Preaching: Theological or Practical?

One of the most apparent dichotomies is that of theology vs. practicality in preaching. I love theology and have learned to see it as the very fuel of my worship; and being that I see expository exultation of God’s word as the pinnacle of communal worship, I find no means to separate theology and practicality in the sermon without inflicting serious harm to the Christian life.

In many of the Christian churches in my area, however, there is a pride in condemning the theologian who ‘lives in the clouds’. They remark that the theologian’s desire to grow in a deeper knowledge of God is combative to the Christian’s practical obedience and love to his neighbor. They ramble, “That time he spent studying is better spent loving people.” Therefore, they resolve doctrinal issues to be dealt with outside the pulpit. Nevertheless, since the pulpit drives the church, often times this resolution leads to more of a congregational neglect altogether. The congregation reasons, “If it is not important enough to be preached at the pulpit, why is it important at all?” Moreover, being that the Bible does put forth theological doctrine, preaching has become less about biblical exposition and more about novel catchphrases to rally ‘oohs and ahhs’ from the listeners. Now, I am all for ‘oohs and ahhs,’ but they ought to be resulting from an encounter with the infinite holiness and splendor of God, which are found in the theological underpinnings of Scripture.

There is a balance to be sought. By no means am I suggesting that these churches are completely wrong in what they assert. Loving people is good and commanded of by God; we ought to do it. Therefore, let us not conduct a pendulum swing and turn church service into a lecture series on theological treatises (maybe let’s do this another day during the week?). We must approach the practical and theological together, something like Kapic’s anthroposensitive theology: “a refusal to divorce theological considerations from practical human application, since theological reflections are always interwoven with anthropological concerns” (Kapic, A Little Book for New Theologians, 47).

Simply put, I think that this dichotomy is resolved in Scripture. The Bible is a book of theology, but it does not permit the follower of Christ to merely fancy his brain in its teachings. For example, Paul in the book of Philippians seeks to urge believers to pursue unity through humility among the body of Christ (Phil. 1:27-2:4). But how does the apostle fortify this imperative? He motions the Philippians to glory in Christological indicatives – the truth of Christ’s humiliation, the Carmen Christi (Phil. 2:5-11). The apostle presents his practical imperatives by means of theological indicatives. The tension in our churches must be resolved by our preaching being centered on Scripture. If our preaching concentrates on expositing and exulting in Scripture, then we will not have to pick between theology and practicality; both will be presented to the congregation.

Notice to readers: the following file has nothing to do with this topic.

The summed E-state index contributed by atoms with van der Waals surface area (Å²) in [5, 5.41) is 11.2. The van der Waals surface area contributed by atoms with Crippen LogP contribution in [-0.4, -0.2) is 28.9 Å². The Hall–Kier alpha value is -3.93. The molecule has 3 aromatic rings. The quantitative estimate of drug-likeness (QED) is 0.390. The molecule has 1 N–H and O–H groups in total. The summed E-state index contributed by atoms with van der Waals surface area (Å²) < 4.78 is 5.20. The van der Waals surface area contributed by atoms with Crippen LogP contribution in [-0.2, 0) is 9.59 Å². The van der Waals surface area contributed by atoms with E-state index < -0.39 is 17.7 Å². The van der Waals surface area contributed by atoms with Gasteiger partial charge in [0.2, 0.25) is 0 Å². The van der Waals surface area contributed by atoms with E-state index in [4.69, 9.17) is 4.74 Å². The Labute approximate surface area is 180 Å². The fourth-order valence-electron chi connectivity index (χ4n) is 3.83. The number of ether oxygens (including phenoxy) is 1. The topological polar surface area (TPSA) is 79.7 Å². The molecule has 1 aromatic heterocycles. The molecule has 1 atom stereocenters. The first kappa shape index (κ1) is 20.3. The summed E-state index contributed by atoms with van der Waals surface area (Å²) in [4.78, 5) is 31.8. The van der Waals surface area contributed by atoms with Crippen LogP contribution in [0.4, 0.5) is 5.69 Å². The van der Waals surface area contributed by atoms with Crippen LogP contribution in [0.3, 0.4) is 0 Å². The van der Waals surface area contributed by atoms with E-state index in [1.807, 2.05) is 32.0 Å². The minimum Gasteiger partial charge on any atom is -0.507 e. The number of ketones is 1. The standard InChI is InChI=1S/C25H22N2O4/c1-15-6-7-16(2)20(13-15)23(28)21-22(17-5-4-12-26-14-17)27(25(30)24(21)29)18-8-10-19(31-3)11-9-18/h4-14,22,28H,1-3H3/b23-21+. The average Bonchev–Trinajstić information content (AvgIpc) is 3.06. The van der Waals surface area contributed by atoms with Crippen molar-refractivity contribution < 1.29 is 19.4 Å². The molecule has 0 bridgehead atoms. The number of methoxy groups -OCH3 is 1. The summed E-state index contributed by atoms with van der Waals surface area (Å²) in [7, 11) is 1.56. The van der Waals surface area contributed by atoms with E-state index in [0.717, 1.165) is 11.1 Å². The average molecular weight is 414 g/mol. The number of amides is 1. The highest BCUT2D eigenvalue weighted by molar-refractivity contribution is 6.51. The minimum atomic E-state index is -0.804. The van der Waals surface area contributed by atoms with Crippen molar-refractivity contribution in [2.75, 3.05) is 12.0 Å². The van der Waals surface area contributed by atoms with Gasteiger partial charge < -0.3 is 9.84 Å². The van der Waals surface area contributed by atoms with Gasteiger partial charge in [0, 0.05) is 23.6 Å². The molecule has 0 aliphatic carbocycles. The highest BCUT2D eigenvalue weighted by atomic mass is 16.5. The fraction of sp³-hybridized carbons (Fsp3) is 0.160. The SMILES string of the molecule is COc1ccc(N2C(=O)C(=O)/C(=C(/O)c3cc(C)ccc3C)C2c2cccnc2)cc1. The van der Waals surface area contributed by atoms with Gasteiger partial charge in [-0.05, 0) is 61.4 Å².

Fortunately, the second part of Kapic’s book is wholly devoted to resolving this tension between practical vs. theological. Therefore, as to promote this resolution in preaching, Kapic would simply apply those characteristics addressed in chapters 5-10 specifically to preaching. In order for preaching to promote an appropriate context for theology, it must consist in these characteristics:

  1. Preaching ought to promote a union of faith and reason, where “faith empowers rather than confines reason” (Kapic, 59).
  2. Preaching must be linked with personal experience via private communion with God; the preacher must walk his talk.
  3. Preaching must exude humility while being an “honest broker,” speaking “what is true, saying and believing hard things and living them out amid human brokenness” (Kapic, 77).
  4. Preaching must effort to give a full picture of God, His glorious grace, as to motion people to exert the same compassion to a broken world with the glory of God. It must mobilize. “Good theology is public theology” (Kapic, 89).
  5. Preaching must effort to produce relevant “gospel wisdom” through “living interaction with saints and believers” (John Owen quoted in Kapic, 101).
  6. Preaching must find its authority in the expository exultation of Scripture. Preaching is only “living and active” when it preaches the word of God (cf. 2 Tim. 3:16-17; Kapic, 114).

“If our theology does not quicken the conscience and soften the heart, it actually hardens both; if it does not encourage the commitment of faith, it reinforces the detachment of unbelief; if it fails to promote humility, it inevitably feeds pride.” (J. I. Packer, A Quest for Godliness: The Puritan Vision of the Christian Life, 15.)


One thought on “Preaching: Theological or Practical?

  1. I am glad you are musing on this. Personally, I think the problem arises from the mindset evident in your title, “Theological or Practical?” Theology is not one or the other. It is both. Theology that does not lend to good practice either in love to God or love to neighbor is not good theology. Theology is at its essence relational and practical. We need to know God before we can relate to Him. We need to know why we need Jesus before we can repent. We need to know Jesus and what He did on the cross before we can come to Him in faith. But the point of the knowledge of God is to love Him. Theology today is defined as “the study of the knowledge of God.” It was not always that way. Jonathan Edwards defined theology as living to God by Christ. That is very different. That is right out of the thought of Peter Van Mastricht William Ames, William Perkins, and Peter Ramus Turettin said that theology was both theoretical and practical but more practical than theoretical. We would do well to get back to that thinking I think.

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